That lady at the shelter, J, is really nice. She asked if I was ready to leave right away. I felt scared and I couldn't think so I said, "No, not yet. I'm just checking it out."
"Well," she said, "On the one hand I am sorry to hear that. We could send someone for you and your baby right away. On the other hand, our shelter is full and so are the other two in town. I don't know where we would put you right off hand. But we would get you out and safe. Are you sure you can't leave right away?" (1. SCARED TO STAY AND TOO SCARED TO LEAVE. IT IS ALSO AN ISSUE THAT MANY WOMEN SHELTERS ARE OFTEN FILL TO CAPACITY WITH WAITING LISTS.)
I just couldn't. The fear I felt was crippling. Suddenly I couldn't breathe.
"OK then, " she said understanding completely. "This is what you need to do. First of all you need to develop a plan. (2. HAVING A PLAN IS VERY IMPORTANT. WITHOUT A PLAN, ONE IS MORE LIKELY TO STAY OR EASILY GO BACK OR, WORSE YET, GET FOUND BY HIM.)
"What do I need to do?"
"First of all, is there anyone at all that can support you? That is, can help you in any way with anything you might need?"
"Yes, Auntie. She gave me your card. She said she would help with anything she could."
"Your Auntie's place is probably the first place he'll look. It may put her in danger. Talk with her and see if there is someplace he won't know about where you and your baby could go. If not, let me know. We have an "underground railroad" system where we can sneak you from place to place with no one knowing for a while until there is an opening in a shelter somewhere. These people are very trustworthy and trained in handling both the victim and the abuser should he happen to find you somehow. Also, when you are ready, we will come pick you up. We will send three or four people in case your husband should unexpectedly show up. There is safety in numbers especially because our people know how to deal with people like him. (3. SOME KIND OF SUPPORT SYSTEM IS IMPORTANT FOR IDEAS AND CONFIDENCE AND A SENSE OF SAFETY.)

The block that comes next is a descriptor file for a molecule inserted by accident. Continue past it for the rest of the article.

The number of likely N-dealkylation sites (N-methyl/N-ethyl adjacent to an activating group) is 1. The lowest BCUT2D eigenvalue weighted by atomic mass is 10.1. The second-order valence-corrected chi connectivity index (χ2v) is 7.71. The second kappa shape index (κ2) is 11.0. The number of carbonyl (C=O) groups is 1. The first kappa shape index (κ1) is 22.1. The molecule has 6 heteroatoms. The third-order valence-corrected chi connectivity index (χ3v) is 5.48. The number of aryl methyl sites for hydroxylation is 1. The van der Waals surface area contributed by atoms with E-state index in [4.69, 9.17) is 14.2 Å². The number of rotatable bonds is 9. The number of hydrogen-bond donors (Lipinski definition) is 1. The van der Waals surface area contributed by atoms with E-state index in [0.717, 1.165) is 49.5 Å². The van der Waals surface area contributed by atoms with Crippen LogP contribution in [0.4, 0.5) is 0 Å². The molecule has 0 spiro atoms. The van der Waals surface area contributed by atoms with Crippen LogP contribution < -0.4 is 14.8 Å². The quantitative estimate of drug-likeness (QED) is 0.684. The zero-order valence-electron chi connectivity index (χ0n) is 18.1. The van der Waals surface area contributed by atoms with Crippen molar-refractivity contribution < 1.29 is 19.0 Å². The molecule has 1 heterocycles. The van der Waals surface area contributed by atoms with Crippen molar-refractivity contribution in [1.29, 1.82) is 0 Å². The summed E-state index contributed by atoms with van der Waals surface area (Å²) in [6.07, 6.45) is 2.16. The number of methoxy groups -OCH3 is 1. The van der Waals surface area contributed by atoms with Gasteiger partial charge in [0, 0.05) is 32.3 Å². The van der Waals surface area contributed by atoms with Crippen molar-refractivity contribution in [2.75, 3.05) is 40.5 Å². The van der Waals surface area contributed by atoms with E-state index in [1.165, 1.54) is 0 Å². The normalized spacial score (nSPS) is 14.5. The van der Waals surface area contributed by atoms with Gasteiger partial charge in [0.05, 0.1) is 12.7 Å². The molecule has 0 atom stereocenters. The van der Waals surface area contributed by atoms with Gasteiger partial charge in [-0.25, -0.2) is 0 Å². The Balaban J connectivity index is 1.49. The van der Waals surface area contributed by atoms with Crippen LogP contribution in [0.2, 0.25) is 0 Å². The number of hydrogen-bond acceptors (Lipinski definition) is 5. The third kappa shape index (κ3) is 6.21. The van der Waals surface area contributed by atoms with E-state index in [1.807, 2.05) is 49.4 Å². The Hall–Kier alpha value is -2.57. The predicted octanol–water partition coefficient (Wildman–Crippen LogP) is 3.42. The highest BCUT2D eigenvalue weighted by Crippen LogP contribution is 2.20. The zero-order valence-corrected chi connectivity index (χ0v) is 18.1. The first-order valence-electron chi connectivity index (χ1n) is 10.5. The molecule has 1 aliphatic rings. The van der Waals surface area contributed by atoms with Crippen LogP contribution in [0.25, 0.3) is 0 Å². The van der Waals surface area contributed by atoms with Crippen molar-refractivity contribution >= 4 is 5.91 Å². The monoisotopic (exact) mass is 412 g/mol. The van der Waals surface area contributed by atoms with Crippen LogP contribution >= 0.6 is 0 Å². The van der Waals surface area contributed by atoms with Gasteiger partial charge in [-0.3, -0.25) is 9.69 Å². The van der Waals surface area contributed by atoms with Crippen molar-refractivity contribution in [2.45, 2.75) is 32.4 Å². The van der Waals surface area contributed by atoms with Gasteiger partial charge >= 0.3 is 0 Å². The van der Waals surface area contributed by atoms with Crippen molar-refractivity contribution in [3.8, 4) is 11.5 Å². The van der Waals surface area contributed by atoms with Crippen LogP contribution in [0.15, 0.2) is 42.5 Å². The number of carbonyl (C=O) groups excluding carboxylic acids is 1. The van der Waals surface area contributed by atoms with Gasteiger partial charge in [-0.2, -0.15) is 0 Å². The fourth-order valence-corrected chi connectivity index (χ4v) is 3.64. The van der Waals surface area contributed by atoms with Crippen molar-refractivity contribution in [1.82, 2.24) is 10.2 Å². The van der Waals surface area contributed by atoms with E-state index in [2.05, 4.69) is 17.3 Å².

"Second, put some MONEY away. Find a good hiding place and put a bag in it. Like a small carry bag, for instance. Accumulate as much money as you can."
"I have to give him everything. He checks receipts. I'll see if Auntie will give me some."
"OK. Good. Also in that bag," J went on, "put all MEDICAL RECORDS you have for you and your child. Also, any other important papers like your DRIVER'S LICENSE, PASSPORTS, BIRTH CERTIFICATES and anything else you may think of. You won't be going back. You know that, right?"
"Yeah. I know."
"Do you have a CELL PHONE?" J asked
"Yes. It's one of those pre-pay things."
"Make sure you have lots of minutes on it at all times. Put the police and my number on speed dial. Keep it on or very near your body at all times. Have you ever gotten an Order of Protection?"
"Yes, once. I thought it would keep me safe. I found out it is only a piece of paper. Before I could call the police, he broke a window and came in. I was in the hospital for four days after that beating. I never did it again."
"Well, at least it's on record. OK. That's it for now. I don't want to overwhelm you. Go now and make your plan and start packing. Also, put in your bag at least two days of clothes. When the time comes, all you will need to do then is grab your child and the bag. Call me anytime. Bye.
It took me two weeks to plan and gather the things.J. told me to pack. I hid the bag in a hole in the ground between some bushes. I was too scared he would find it in the house. Auntie gave me some money, too, She also bought me a SEPARATE CELL PHONE with full minutes. She said to leave the old one behind and just use the new one. He won't have the number then. Good idea.
The hardest part of this two weeks was acting "normal" so he wouldn't suspect anything. I was already feeling happier but I didn't dare show it.
Last night, D. came in early and announced that he had gotten another job. He was happy. I said, "Good," and asked about it. I acted interested although he has never held a job for longer than a month or so. Still, I thought this will give me the chance I need.
This morning D. left for work at 7am. I acted very calm although I was very nervous inside. At 9am (wanted to make sure he was going to stay away) I called J at the shelter.
"Can you come pick me up? This is the only time I have."
Within 15 minutes, three people showed up and within 5 minutes, S and I were on our way to where I didn't know. I felt an incredible sense of freedom and relief.
"Where are we going?" I asked. "Hang in there," P said. "You'll see."